We thought we were leaving, but then I saw this sign in a room off to the side near the entrance. 

See, earlier, I had been quite devastated because the room that was supposed to be filled with the Celtic related stuff was empty and we didn’t know why.

But then I found this room and I felt a little better.

This helmet ends up on the front of half the books on Celtic history/mythology.  It’s quite famous.  And now I have seen it.  I am pleased.

Brooches and pins and beautiful jewelry.  The plaque said that the style was distinctively Irish, but influenced by the Vikings who started showing up and doing their usual pillaging and whatnot.

This room was definitely worth the detour.  So much shiny!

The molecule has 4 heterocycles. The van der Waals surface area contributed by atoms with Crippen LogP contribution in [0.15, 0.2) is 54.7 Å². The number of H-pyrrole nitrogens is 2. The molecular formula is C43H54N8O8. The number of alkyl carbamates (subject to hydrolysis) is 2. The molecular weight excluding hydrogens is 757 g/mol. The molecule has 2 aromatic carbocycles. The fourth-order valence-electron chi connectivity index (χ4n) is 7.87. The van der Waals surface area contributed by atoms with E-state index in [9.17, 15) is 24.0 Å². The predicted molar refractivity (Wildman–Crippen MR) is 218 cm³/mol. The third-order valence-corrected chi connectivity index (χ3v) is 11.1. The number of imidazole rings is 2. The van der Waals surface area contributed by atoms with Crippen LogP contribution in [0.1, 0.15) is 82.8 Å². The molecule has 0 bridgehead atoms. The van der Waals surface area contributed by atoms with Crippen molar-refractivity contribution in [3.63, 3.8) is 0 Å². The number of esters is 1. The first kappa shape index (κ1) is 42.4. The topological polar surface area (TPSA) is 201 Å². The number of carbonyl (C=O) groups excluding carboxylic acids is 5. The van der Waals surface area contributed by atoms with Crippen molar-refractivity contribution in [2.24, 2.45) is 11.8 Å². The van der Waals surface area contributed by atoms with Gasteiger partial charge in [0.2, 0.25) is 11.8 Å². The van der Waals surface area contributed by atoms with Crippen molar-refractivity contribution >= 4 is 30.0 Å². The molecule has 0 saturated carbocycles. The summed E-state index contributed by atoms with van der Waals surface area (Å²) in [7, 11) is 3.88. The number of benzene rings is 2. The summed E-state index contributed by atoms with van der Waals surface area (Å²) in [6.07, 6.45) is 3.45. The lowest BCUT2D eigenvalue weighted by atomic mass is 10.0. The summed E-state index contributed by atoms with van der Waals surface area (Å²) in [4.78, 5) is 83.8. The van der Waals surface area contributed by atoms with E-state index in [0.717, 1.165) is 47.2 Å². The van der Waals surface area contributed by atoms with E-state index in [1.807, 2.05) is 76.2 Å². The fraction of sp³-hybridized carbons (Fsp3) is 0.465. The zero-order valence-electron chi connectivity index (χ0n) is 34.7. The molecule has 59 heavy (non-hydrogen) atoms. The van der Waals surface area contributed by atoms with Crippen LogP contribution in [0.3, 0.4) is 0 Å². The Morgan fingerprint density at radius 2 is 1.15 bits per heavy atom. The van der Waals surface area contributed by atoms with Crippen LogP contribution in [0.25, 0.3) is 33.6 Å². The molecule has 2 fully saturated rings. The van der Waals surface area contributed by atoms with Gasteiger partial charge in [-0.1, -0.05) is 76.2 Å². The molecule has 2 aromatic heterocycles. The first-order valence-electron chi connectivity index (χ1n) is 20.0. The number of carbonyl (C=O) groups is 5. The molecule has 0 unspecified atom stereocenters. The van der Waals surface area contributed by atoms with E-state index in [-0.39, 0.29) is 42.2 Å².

And a Christmas tree as we left.  It seems a little… hairy?

Aslan says goodbye.

The outside of the museum.

We were walking back to the tube when I realized that now I had an opportunity to do something I’d been meaning to do for a while – get a picture inside one of the iconic red phone booths.

But they are very dirty.

And they smell weird.

And there are germs.

But I was determined.  So I did it.

I spent about five seconds in there though.

And never again.

Because it was that gross.

Back at the Victoria and Albert Museum for a bit because there was so much left to see.  And we definitely didn’t see nearly all of it by the time we went through.

A beautiful harpsichord made for the Strozzi family in the 1500’s.  There was a covering over the keys, so I guess they frowned upon visitors attempting to play it…